The SCRIM trucks were back on our highways over the summer, with the last surveying completed over the lower North and South Island regions in January. Alan Titchall explains why this surveying has become so vital to maintaining and modelling our highway network.
SCRIM is the acronym for quite a mouthful – ‘Sideway-force Coefficient Routine Investigation Machine’. The distinctive yellow coloured trucks are commissioned by the Transport Agency and have become a feature on our roads in past summers as they travel our networks at 80 kilometres per hour collecting pavement information – skid resistance; texture; roughness; rutting; geometry (gradient, crossfall and curvature); and centreline GPS coordinates.
In addition to ‘responding’ to found defects, the NZTA uses the data to monitor highway performance; plan future work programmes; analyse trends; and predict how road conditions might change in the future. Information is stored in the agency’s RAMM database and used for many aspects of network modelling.
The 2 SCRIM vehicles are unique to this country having been designed to deliver data as required by NZTA. They are built and supplied by Bristol-based WDM, a large manufacturer and provider of highway survey and monitoring equipment, and the largest survey contractor in the UK, serving all UK government agencies and 90 percent of local authorities. It also carries out work in South Africa and Australia, amongst other overseas markets, and has been surveying our own roading network every year since 1995, with a focus on the Transport Agency and local authorities.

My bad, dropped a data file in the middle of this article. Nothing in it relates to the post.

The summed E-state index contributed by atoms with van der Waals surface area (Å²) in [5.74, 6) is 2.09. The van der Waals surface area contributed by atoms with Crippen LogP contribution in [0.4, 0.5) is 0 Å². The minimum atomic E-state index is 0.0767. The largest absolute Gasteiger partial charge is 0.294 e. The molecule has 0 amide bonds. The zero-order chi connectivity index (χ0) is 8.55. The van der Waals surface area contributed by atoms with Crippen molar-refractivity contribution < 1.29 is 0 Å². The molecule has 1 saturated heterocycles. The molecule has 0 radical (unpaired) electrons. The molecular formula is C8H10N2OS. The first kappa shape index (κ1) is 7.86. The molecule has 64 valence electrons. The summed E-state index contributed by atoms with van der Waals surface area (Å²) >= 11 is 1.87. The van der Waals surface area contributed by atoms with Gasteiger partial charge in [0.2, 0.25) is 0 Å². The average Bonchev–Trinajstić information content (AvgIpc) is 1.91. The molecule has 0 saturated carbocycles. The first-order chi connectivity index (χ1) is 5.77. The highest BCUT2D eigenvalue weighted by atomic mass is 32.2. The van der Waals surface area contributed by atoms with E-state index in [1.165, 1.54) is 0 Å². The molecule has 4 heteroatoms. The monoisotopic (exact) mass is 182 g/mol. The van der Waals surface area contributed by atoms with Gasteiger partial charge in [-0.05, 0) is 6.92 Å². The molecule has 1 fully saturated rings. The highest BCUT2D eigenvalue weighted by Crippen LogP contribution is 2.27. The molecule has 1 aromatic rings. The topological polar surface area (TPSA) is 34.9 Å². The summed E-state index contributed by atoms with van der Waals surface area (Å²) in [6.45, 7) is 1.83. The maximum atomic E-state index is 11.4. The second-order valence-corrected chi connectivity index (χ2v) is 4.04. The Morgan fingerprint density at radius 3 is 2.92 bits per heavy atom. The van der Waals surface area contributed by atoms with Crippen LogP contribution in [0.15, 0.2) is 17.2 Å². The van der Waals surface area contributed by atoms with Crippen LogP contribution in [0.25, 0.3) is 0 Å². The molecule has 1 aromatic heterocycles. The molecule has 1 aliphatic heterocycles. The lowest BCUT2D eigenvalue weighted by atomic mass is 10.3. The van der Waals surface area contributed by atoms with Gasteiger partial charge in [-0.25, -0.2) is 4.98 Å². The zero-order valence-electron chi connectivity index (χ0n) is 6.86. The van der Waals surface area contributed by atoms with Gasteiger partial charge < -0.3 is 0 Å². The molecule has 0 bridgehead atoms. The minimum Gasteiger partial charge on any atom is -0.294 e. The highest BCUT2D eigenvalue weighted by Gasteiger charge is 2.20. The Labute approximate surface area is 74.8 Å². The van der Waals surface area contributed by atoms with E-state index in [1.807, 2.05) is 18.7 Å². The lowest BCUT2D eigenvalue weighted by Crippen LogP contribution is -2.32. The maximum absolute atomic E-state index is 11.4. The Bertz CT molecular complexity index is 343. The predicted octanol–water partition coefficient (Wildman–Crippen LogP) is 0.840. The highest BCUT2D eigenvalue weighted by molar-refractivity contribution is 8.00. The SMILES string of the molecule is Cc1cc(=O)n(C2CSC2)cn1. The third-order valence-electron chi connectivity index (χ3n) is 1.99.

The surveying is said to be very accurate. The trucks are sent back to the UK each year for a complete overhaul of the technical equipment and every nut and bolt on the truck. Collected data also goes through multiple validation checks for accuracy. John Donbavand, National Pavements manager at NZTA, calls it the “largest validation programme in the world”, with the machines put through rigid ‘repeatability’ tests using comparative data.
The GPS systems on these trucks mean the Transport Agency can match 20-metre segments of road between different years, he says.
During 2014-15, he adds, the NZTA had two SCRIM trucks take part in repeat tests on the same section of road in Central Otago to compare data for accuracy, and with satisfying results.